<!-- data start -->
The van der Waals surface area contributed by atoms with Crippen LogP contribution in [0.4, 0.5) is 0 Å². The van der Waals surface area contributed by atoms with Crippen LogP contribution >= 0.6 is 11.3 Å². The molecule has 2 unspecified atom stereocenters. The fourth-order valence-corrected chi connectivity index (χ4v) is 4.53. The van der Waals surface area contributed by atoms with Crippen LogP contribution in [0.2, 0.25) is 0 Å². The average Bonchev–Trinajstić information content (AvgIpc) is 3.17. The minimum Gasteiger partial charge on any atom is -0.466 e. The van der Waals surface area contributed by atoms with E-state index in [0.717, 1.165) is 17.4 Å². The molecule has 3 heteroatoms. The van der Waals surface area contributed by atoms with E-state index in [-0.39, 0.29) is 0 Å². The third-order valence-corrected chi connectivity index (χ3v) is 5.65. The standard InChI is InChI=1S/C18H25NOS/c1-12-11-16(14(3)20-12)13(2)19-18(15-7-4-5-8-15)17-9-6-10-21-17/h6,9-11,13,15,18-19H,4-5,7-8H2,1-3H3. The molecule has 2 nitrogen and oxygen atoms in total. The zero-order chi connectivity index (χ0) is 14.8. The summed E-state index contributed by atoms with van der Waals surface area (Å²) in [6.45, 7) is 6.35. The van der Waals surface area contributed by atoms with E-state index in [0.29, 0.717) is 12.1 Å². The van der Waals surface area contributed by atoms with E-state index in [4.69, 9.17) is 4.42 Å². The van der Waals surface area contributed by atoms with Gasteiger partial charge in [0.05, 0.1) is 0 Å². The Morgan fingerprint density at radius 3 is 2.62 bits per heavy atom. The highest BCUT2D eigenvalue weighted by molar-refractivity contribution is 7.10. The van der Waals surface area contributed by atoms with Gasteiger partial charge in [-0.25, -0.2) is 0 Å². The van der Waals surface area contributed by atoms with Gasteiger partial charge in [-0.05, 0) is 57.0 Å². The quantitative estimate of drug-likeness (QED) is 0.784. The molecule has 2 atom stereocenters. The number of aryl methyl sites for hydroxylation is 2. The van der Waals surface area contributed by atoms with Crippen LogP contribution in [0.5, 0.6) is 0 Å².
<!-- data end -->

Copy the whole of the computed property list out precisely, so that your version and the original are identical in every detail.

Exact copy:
The van der Waals surface area contributed by atoms with Crippen LogP contribution in [0.4, 0.5) is 0 Å². The van der Waals surface area contributed by atoms with Crippen LogP contribution >= 0.6 is 11.3 Å². The molecule has 2 unspecified atom stereocenters. The fourth-order valence-corrected chi connectivity index (χ4v) is 4.53. The van der Waals surface area contributed by atoms with Crippen LogP contribution in [0.2, 0.25) is 0 Å². The average Bonchev–Trinajstić information content (AvgIpc) is 3.17. The minimum Gasteiger partial charge on any atom is -0.466 e. The van der Waals surface area contributed by atoms with E-state index in [0.717, 1.165) is 17.4 Å². The molecule has 3 heteroatoms. The van der Waals surface area contributed by atoms with E-state index in [-0.39, 0.29) is 0 Å². The third-order valence-corrected chi connectivity index (χ3v) is 5.65. The standard InChI is InChI=1S/C18H25NOS/c1-12-11-16(14(3)20-12)13(2)19-18(15-7-4-5-8-15)17-9-6-10-21-17/h6,9-11,13,15,18-19H,4-5,7-8H2,1-3H3. The molecule has 2 nitrogen and oxygen atoms in total. The zero-order chi connectivity index (χ0) is 14.8. The summed E-state index contributed by atoms with van der Waals surface area (Å²) in [6.45, 7) is 6.35. The van der Waals surface area contributed by atoms with E-state index in [0.29, 0.717) is 12.1 Å². The van der Waals surface area contributed by atoms with E-state index in [4.69, 9.17) is 4.42 Å². The van der Waals surface area contributed by atoms with Gasteiger partial charge in [0.05, 0.1) is 0 Å². The Morgan fingerprint density at radius 3 is 2.62 bits per heavy atom. The highest BCUT2D eigenvalue weighted by molar-refractivity contribution is 7.10. The van der Waals surface area contributed by atoms with Gasteiger partial charge in [-0.25, -0.2) is 0 Å². The van der Waals surface area contributed by atoms with Gasteiger partial charge in [-0.05, 0) is 57.0 Å². The quantitative estimate of drug-likeness (QED) is 0.784. The molecule has 2 atom stereocenters. The number of aryl methyl sites for hydroxylation is 2. The van der Waals surface area contributed by atoms with Crippen LogP contribution in [0.5, 0.6) is 0 Å².